I was by no means “a beginner” when I picked up this book. But it’s also been 20 years since I learned anything DS&A. I picked this book over others mostly on a whim, but being geared towards beginners, I was at least assured that the subject material would fly over my head.So don’t get me wrong, this is a fantastic, educational book. My complaint is against how the author chose to interject his explanation of the code. My feeling is that he’s taken away part of the book for those like me who don’t need (and can’t stand) highly-commented code. Heck, I’m okay if there were just a few, well-worded, well-placed comments that gave reasons for unclear aspects of the code. But at about a quarter through, I stopped trying to read too much of the code. It just gave me a headache trying to parse code from comments. When it’s all “black and white,” it just blurs together.Then, once you’re done trying to find the code amongst the comments, realize it’s maybe 6 lines of code, he says, “This code is not trivial, so let’s break it down.” Dude. You already did that. In the middle of the code. Using comments. And also. My man. Six lines is very nearly the _exact_ meaning of trivial. Non-trivial is when you need to create classes and use _actual_ programming techniques of architecture and design. Not writing 6 lines of code that you didn’t even write tests for because you’re not the first person to write it that way, in that language.So if you can get past the frustration involved with that aspect, the actual DS&A part is amazingly good and easy to understand. I’ve recommended the book on more than one occasion; I only mention the code comments when I think it’ll benefit the person to whom I’m recommending the book.I would certainly enjoy a second, less beginner-focused version that maybe expands on the concepts, or even repeats some with more succinct code/comments.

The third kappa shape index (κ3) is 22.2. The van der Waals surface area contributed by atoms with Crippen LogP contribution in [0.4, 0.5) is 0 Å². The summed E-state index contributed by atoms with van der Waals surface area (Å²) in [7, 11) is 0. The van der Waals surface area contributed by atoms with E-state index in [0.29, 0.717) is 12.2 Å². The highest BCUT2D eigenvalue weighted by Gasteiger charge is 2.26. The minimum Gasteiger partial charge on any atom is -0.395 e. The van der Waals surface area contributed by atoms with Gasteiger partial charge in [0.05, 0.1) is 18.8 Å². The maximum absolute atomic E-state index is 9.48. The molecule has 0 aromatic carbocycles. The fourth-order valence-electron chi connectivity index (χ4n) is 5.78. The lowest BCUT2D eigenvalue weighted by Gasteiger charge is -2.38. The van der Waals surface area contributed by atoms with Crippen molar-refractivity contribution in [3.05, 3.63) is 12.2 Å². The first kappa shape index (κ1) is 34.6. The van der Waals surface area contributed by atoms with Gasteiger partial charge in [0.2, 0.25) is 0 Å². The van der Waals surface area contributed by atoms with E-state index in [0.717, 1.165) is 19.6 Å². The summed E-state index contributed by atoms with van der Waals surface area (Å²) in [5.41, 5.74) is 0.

I have read 7-9 books on this subject, majority are difficult to understand thus hard for the concepts to stick inside my brain.This book is the opposite, easy to read, by that I mean, concepts are explained in simple terms with walk through examples, along with visual examples, makes it easy to grasp, thus I now understand it, recursion now demystified, this book speaks my language, highly recommend this book to anyone, whether you are starting out or looking for a primer.

I can't say enough good things about this book. The author writes in everyday language so these concepts are so much more easily understood than any other resources I've found. This book is perfect for someone like me who does not have a strong mathematics or computer science background. I started a job as a dev and am going back to learn some CS fundamentals, and this is absolutely the best place you can start. If you're looking for a DSA book that is easy to understand and worth your time, THIS IS IT!